by Paul Alan Levy
Over at Internet Daily’s Policy Blog, Wendy Davis brings us news that the Montana Standard, the daily paper in Butte Montana, is retroactively changing its policy for the posting of online comments to stories on its web site. The current policy, which will apparently continue in effect until January 1, allows users to register either using their Facebook accounts or, at the user’s option, registering “only with us” by providing their first and last names and an email address, as well as selecting a password and a “screenname”; according to the registration page, “This is the name that will be displayed next to your photo for comments, blog posts, and more. Choose wisely!” As of January 1, however, comments will be posted under the users’ real first and last names.
The kicker here is that the change is retroactive. Apparently unwilling to part with the wealth of comments that are already posted on its web site under the old policy, but also, apparently, unwilling to configure its software so that comments posted before the new policy is implemented remain under the chosen screen names, the Standard announces that past comments will suddenly appear using the users’ real names unless users contact the paper no later than December 26 to ask that their comments be removed.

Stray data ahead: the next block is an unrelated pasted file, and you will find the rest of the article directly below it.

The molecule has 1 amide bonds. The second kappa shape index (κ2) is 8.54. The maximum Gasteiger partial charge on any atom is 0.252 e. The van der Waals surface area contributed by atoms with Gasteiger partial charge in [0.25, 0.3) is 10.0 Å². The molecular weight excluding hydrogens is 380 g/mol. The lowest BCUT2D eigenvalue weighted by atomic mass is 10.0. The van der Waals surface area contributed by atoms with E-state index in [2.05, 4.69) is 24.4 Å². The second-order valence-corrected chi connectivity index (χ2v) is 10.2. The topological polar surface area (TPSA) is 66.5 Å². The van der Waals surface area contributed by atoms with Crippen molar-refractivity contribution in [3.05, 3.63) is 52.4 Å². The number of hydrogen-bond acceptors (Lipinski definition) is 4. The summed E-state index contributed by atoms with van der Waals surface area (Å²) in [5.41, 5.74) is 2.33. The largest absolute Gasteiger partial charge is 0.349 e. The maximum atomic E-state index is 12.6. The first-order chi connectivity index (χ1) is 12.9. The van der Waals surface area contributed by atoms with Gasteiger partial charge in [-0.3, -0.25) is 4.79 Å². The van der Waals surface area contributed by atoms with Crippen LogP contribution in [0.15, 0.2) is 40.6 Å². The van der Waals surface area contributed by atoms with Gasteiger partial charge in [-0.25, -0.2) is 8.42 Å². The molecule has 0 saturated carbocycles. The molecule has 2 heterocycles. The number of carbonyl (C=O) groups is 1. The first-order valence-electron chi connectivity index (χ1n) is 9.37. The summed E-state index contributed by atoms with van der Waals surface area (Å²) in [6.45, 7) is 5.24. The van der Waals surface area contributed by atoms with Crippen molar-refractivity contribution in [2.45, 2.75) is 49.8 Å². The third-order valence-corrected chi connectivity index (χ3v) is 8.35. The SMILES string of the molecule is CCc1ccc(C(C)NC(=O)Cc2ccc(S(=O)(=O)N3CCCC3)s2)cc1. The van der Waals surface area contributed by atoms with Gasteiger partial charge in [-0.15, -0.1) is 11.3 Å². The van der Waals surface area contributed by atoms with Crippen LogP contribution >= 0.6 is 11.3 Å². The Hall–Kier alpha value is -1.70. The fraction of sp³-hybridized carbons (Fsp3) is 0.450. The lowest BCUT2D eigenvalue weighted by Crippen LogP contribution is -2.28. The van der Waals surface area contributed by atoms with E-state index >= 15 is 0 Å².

Should Anonymous Comments Be Forbidden?
The decision to demand the use of actual names instead of screen names in online comment systems has long been debated – although I tend to agree with those who urge that anonymous comments should be allowed, many mainstream media outfits have worried that the proliferation of vile comments may deter members of the community whose patronage the outfits most value to stay away from their web sites, and they value that traffic more than they worry about the loss of candid comments from members of the public who face retaliation from being identified with their disclosures or opinions. These concerns raise policy decisions that responsible hosts of online content must address (note that this is a very different question from whether a court should enforce a subpoena to compel disclosure of an online speaker’s name).